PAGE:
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Given the following problem:

It is conjectured that for any \$n > 0\$, \$n^2 + 3n + 5\$ is never divisible by 121. Test this conjecture for \$n = 1,2,...,9999,10000\$.

I wrote the following solution:

(defpackage :one-twenty-one-divisible (:use :cl))
(in-package :one-twenty-one-divisible)

(defun divisible (n) (= (mod n 121) 0))
(defun f_n (n) (+ (expt n 2) (* 3 n) 5))

(let ((divisible-result (loop for n from 1 to 10000 when (divisible (f_n n)) collect n)))
  (format t "The conjecture that for 1 <= n <= 10,000 f(n) = n^2 + 3n + 5 is indivisible by 121 is ~:[false~;true~].~%" (null divisible-result))
  (unless (null divisible-result) (format t "The following items were found to have f(n) that is divisible by 121: ~a ~%" divisible-result)))

What do you think?

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  • \$\begingroup\$ Are you asking if it is evenly divisible? It would have to be a zero of the function to be evenly divisible. \$\endgroup\$ – dbasnett Apr 10 '11 at 13:24
  • \$\begingroup\$ Since this is a code review: f_n is a really bad name for a function, no matter what it does. In Lisp in particular, because, unlike in languages with infix operators, where it is easy to confuse the minus sign if used as a part of identifier with its usage as an operator, there isn't such problem in Lisp, thus, underscore isn't normally used in identifiers. \$\endgroup\$ – wvxvw Dec 27 '14 at 9:22
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I don't know Lisp, but you can speed up the calculation by observing that n² + 3n + 5 is never divisible by 11 (and hence never divisible by 121), except when n mod 11 == 4.

If you check the equation for the remaining candidates (11*k+4) in the "full" module 121 (e.g. using Lisp, but I did it in Excel), you get always an remainder of 33, so the conjecture is indeed true.

I would consider this exercise as "bad style", as it encourages the "brute force" instead of the "think" approach. There are enough not-so-easy to solve conjectures (e.g. Goldbach's conjecture) where falling back to brute force actually makes sense.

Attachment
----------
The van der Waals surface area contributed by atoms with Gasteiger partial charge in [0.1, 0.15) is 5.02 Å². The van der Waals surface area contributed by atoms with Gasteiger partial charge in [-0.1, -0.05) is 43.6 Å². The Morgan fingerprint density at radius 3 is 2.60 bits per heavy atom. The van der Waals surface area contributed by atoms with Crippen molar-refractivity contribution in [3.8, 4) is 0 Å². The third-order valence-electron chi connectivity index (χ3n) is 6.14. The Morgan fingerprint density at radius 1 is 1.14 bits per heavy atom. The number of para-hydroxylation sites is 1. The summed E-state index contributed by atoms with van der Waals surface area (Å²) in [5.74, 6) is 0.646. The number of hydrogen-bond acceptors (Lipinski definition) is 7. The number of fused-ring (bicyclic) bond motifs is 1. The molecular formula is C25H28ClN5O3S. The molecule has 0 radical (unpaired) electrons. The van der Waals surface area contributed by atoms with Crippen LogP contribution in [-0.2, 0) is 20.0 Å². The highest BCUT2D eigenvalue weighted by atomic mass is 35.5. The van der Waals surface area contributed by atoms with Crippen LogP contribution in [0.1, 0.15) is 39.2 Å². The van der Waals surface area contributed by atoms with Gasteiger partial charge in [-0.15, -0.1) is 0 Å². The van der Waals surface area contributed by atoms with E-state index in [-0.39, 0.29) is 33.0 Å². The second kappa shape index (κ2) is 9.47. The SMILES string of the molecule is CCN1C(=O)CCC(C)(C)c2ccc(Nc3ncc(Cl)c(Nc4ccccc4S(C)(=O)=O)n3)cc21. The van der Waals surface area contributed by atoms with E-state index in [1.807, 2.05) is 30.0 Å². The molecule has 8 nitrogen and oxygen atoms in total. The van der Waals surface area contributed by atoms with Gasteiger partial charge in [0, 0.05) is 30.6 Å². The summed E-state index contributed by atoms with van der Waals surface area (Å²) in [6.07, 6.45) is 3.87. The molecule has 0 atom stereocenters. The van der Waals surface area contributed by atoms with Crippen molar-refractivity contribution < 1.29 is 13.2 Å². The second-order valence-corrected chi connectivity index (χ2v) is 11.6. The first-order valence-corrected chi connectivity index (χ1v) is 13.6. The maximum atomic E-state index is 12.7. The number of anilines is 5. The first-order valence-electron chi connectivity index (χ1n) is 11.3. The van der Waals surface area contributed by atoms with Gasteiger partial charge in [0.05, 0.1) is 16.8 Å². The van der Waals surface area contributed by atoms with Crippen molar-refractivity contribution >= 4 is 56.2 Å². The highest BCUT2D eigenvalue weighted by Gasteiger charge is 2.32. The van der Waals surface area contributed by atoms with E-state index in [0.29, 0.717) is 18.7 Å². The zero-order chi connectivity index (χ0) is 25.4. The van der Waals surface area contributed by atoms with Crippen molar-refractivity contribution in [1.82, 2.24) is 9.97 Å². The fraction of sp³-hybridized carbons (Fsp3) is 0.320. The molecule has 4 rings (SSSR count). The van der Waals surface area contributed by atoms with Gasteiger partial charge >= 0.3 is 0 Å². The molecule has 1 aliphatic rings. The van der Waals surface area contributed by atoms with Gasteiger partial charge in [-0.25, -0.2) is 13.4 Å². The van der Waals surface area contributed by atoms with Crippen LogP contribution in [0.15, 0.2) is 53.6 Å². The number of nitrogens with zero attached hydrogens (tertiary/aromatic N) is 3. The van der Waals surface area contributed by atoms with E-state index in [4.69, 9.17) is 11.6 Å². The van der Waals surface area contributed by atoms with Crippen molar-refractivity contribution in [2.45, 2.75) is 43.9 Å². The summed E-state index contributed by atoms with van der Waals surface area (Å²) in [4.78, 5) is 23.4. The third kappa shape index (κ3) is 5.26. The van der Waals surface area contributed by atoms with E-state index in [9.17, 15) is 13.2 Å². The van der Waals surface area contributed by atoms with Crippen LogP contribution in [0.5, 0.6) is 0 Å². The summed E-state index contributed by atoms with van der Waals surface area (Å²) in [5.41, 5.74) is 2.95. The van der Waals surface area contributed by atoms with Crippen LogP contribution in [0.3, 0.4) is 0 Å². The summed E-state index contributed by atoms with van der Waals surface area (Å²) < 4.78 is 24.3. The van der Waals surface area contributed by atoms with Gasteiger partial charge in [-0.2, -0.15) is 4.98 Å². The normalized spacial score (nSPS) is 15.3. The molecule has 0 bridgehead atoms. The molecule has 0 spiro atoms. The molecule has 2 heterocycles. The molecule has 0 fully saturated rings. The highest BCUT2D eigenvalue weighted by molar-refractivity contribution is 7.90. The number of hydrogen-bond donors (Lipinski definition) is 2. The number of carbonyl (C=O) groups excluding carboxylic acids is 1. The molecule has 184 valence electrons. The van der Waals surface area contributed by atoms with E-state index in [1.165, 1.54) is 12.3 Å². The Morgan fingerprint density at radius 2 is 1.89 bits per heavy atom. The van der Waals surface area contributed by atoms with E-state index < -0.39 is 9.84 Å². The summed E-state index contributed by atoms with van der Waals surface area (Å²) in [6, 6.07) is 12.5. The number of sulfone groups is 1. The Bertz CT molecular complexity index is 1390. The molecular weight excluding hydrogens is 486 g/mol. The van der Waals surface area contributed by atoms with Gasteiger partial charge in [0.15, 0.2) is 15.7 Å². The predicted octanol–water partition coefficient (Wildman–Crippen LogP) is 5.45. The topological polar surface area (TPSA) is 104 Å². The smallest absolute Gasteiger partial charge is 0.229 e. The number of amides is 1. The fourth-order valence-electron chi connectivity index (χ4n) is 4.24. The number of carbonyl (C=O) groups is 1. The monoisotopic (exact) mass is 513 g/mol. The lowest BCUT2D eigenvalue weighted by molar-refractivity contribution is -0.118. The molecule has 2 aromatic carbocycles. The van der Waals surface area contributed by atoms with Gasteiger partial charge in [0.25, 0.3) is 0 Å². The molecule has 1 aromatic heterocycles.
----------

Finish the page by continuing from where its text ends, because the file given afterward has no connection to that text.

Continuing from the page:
[More Explanation]

Modular arithmetic is described here, but I will try to give a short introduction: Let's say we want to know the remainder of the polynom by division by 11 when n is of the form 11*k + 3. We could write

(11*k+3)² + 3*(11*k+3) + 5

But as we are only interested in remainders, not the numbers itself, we "forget" all multiples of 11 and write in modular arithmetics:

3² + 3*3 + 5 | mod 11
9 + 9 + 5 | mod 11
23 | mod 11
1 | mod 11    

This says that when we have a number 11*k + 3, our polynom will always have a remainder of 1 when divided by 11. n=3 gives a polynom value of 23, which is 1 mod 11. n=256 gives 66309, which is again 1 mod 11. As 121 = 11², if a number is not divisible by 11, it isn't divisible by 121 either. So no number n = 11*k + 3 is ever divisible by 121. Testing all the cases from n = 11*k + 0 to n = 11*k + 10 I found, that only for 11*k + 4 the polynom is divisible by 11. Checking all the values 11*k + 4 in module 121 (that are 121*u + v with v = 4, 15, 26, 37, 48, 59, 70, 81, 92, 103, 114) I found that all leave a remainder of 33, proving the conjecture (let's say we take n = 121 + 15 = 136, we get a polynom value of 18909, and as expected, a remainder of 33 when dividing by 121).

So there is nothing wrong with your code (and as I said I don't know Lisp), but in my opinion the "better" solution would be to say: It can be shown directly (even with paper and pencil) that the polynom is never divisible by 121, so no test is needed.

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  • \$\begingroup\$ can you explain a bit more? I'm not sure I understand. \$\endgroup\$ – jaresty Apr 7 '11 at 13:22
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    \$\begingroup\$ Oh, wow. It took me a while to understand your explanation, but when you get it, it's very clear. Thanks! \$\endgroup\$ – jaresty Apr 8 '11 at 14:36
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Landei's answer is great from a math standpoint, but I did have a tip from a Lisp standpoint. If you're just testing a conjecture, you might want to consider using the THEREIS clause in your LOOP. This will break out of the loop as soon as it finds the first example that returns something other NIL, and it will return that value as the overall return value of the LOOP. This has two advantages; one is that it's more efficient in the case that there are a lot of positive results, and (more importantly, in most instances) it communicates your intent more clearly.

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